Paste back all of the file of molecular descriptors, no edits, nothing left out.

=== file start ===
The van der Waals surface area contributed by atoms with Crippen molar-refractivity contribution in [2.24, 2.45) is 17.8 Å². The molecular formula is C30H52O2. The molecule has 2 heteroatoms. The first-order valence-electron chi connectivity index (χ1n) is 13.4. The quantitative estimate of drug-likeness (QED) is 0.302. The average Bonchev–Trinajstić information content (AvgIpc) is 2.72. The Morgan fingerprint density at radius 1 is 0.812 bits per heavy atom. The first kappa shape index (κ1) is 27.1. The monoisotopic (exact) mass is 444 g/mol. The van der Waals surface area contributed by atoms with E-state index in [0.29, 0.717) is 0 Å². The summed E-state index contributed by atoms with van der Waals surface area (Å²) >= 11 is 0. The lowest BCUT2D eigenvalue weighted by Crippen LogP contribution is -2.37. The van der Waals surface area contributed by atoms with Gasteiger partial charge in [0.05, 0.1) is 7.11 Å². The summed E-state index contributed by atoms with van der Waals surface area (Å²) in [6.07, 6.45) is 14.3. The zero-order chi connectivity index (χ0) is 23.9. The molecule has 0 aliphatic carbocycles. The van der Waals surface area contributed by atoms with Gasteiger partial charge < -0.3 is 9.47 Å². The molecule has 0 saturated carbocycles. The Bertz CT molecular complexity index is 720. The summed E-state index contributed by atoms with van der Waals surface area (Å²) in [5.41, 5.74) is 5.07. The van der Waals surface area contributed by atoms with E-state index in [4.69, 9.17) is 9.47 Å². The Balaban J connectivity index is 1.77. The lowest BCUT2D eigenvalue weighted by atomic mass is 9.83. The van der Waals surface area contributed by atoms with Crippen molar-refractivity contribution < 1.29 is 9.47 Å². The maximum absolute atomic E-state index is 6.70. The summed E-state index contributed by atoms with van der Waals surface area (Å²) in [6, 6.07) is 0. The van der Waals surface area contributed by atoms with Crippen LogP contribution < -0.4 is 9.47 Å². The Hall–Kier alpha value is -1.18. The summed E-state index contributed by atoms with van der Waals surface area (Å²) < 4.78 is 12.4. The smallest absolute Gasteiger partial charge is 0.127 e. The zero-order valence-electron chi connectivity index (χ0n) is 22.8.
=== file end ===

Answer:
The van der Waals surface area contributed by atoms with Crippen molar-refractivity contribution in [2.24, 2.45) is 17.8 Å². The molecular formula is C30H52O2. The molecule has 2 heteroatoms. The first-order valence-electron chi connectivity index (χ1n) is 13.4. The quantitative estimate of drug-likeness (QED) is 0.302. The average Bonchev–Trinajstić information content (AvgIpc) is 2.72. The Morgan fingerprint density at radius 1 is 0.812 bits per heavy atom. The first kappa shape index (κ1) is 27.1. The monoisotopic (exact) mass is 444 g/mol. The van der Waals surface area contributed by atoms with E-state index in [0.29, 0.717) is 0 Å². The summed E-state index contributed by atoms with van der Waals surface area (Å²) >= 11 is 0. The lowest BCUT2D eigenvalue weighted by Crippen LogP contribution is -2.37. The van der Waals surface area contributed by atoms with Gasteiger partial charge in [0.05, 0.1) is 7.11 Å². The summed E-state index contributed by atoms with van der Waals surface area (Å²) in [6.07, 6.45) is 14.3. The zero-order chi connectivity index (χ0) is 23.9. The molecule has 0 aliphatic carbocycles. The van der Waals surface area contributed by atoms with Gasteiger partial charge < -0.3 is 9.47 Å². The molecule has 0 saturated carbocycles. The Bertz CT molecular complexity index is 720. The summed E-state index contributed by atoms with van der Waals surface area (Å²) in [5.41, 5.74) is 5.07. The van der Waals surface area contributed by atoms with E-state index in [4.69, 9.17) is 9.47 Å². The Balaban J connectivity index is 1.77. The lowest BCUT2D eigenvalue weighted by atomic mass is 9.83. The van der Waals surface area contributed by atoms with Crippen molar-refractivity contribution < 1.29 is 9.47 Å². The maximum absolute atomic E-state index is 6.70. The summed E-state index contributed by atoms with van der Waals surface area (Å²) in [6, 6.07) is 0. The van der Waals surface area contributed by atoms with Crippen LogP contribution < -0.4 is 9.47 Å². The Hall–Kier alpha value is -1.18. The summed E-state index contributed by atoms with van der Waals surface area (Å²) < 4.78 is 12.4. The smallest absolute Gasteiger partial charge is 0.127 e. The zero-order valence-electron chi connectivity index (χ0n) is 22.8.